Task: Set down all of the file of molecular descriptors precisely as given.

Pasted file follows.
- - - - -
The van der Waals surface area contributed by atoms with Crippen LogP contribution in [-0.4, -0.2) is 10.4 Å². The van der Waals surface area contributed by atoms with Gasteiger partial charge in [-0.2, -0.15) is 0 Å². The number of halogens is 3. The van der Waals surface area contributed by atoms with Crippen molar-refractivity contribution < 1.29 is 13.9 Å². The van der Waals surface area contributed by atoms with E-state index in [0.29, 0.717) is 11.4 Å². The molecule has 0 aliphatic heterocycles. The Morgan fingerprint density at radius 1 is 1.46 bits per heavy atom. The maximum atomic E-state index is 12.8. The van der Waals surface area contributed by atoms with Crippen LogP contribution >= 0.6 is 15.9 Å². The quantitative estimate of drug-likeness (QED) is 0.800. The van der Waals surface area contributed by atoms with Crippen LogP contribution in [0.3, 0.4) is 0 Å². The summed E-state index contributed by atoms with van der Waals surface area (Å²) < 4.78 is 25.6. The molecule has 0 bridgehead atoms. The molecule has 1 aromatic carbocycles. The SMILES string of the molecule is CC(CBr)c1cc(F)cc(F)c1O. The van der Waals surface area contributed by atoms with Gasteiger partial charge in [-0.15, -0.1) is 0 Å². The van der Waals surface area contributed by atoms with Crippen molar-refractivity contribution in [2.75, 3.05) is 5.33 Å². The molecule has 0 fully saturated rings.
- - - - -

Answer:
The van der Waals surface area contributed by atoms with Crippen LogP contribution in [-0.4, -0.2) is 10.4 Å². The van der Waals surface area contributed by atoms with Gasteiger partial charge in [-0.2, -0.15) is 0 Å². The number of halogens is 3. The van der Waals surface area contributed by atoms with Crippen molar-refractivity contribution < 1.29 is 13.9 Å². The van der Waals surface area contributed by atoms with E-state index in [0.29, 0.717) is 11.4 Å². The molecule has 0 aliphatic heterocycles. The Morgan fingerprint density at radius 1 is 1.46 bits per heavy atom. The maximum atomic E-state index is 12.8. The van der Waals surface area contributed by atoms with Crippen LogP contribution >= 0.6 is 15.9 Å². The quantitative estimate of drug-likeness (QED) is 0.800. The van der Waals surface area contributed by atoms with Crippen LogP contribution in [0.3, 0.4) is 0 Å². The summed E-state index contributed by atoms with van der Waals surface area (Å²) < 4.78 is 25.6. The molecule has 0 bridgehead atoms. The molecule has 1 aromatic carbocycles. The SMILES string of the molecule is CC(CBr)c1cc(F)cc(F)c1O. The van der Waals surface area contributed by atoms with Gasteiger partial charge in [-0.15, -0.1) is 0 Å². The van der Waals surface area contributed by atoms with Crippen molar-refractivity contribution in [2.75, 3.05) is 5.33 Å². The molecule has 0 fully saturated rings.